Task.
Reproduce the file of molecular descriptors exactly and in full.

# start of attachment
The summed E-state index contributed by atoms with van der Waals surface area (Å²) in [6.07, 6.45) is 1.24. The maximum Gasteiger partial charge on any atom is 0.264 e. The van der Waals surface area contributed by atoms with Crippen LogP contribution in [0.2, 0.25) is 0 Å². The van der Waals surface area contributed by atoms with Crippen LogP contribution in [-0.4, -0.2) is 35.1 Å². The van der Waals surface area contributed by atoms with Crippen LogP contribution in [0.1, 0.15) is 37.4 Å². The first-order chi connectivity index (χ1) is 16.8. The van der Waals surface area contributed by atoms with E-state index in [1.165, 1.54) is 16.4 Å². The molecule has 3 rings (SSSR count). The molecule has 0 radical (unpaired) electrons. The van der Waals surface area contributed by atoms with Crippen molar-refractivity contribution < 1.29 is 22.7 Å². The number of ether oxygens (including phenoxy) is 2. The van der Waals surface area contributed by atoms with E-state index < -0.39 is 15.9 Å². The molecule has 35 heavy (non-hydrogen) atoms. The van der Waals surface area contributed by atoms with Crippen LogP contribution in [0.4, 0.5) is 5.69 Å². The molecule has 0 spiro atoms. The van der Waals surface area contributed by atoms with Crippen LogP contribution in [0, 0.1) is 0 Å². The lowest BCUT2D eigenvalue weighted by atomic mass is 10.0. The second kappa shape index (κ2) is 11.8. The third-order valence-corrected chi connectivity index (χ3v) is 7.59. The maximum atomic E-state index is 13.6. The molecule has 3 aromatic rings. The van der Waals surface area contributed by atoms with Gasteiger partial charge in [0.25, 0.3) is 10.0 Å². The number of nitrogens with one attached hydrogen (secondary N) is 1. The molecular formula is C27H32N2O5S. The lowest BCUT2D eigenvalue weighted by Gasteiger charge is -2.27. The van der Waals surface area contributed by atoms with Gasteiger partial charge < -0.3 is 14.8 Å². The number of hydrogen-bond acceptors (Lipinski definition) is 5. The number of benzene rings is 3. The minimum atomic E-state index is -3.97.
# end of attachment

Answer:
The summed E-state index contributed by atoms with van der Waals surface area (Å²) in [6.07, 6.45) is 1.24. The maximum Gasteiger partial charge on any atom is 0.264 e. The van der Waals surface area contributed by atoms with Crippen LogP contribution in [0.2, 0.25) is 0 Å². The van der Waals surface area contributed by atoms with Crippen LogP contribution in [-0.4, -0.2) is 35.1 Å². The van der Waals surface area contributed by atoms with Crippen LogP contribution in [0.1, 0.15) is 37.4 Å². The first-order chi connectivity index (χ1) is 16.8. The van der Waals surface area contributed by atoms with E-state index in [1.165, 1.54) is 16.4 Å². The molecule has 3 rings (SSSR count). The molecule has 0 radical (unpaired) electrons. The van der Waals surface area contributed by atoms with Crippen molar-refractivity contribution < 1.29 is 22.7 Å². The number of ether oxygens (including phenoxy) is 2. The van der Waals surface area contributed by atoms with E-state index < -0.39 is 15.9 Å². The molecule has 35 heavy (non-hydrogen) atoms. The van der Waals surface area contributed by atoms with Crippen LogP contribution in [0.4, 0.5) is 5.69 Å². The molecule has 0 spiro atoms. The van der Waals surface area contributed by atoms with Crippen LogP contribution in [0, 0.1) is 0 Å². The lowest BCUT2D eigenvalue weighted by atomic mass is 10.0. The second kappa shape index (κ2) is 11.8. The third-order valence-corrected chi connectivity index (χ3v) is 7.59. The maximum atomic E-state index is 13.6. The molecule has 3 aromatic rings. The van der Waals surface area contributed by atoms with Gasteiger partial charge in [0.25, 0.3) is 10.0 Å². The number of nitrogens with one attached hydrogen (secondary N) is 1. The molecular formula is C27H32N2O5S. The lowest BCUT2D eigenvalue weighted by Gasteiger charge is -2.27. The van der Waals surface area contributed by atoms with Gasteiger partial charge < -0.3 is 14.8 Å². The number of hydrogen-bond acceptors (Lipinski definition) is 5. The number of benzene rings is 3. The minimum atomic E-state index is -3.97.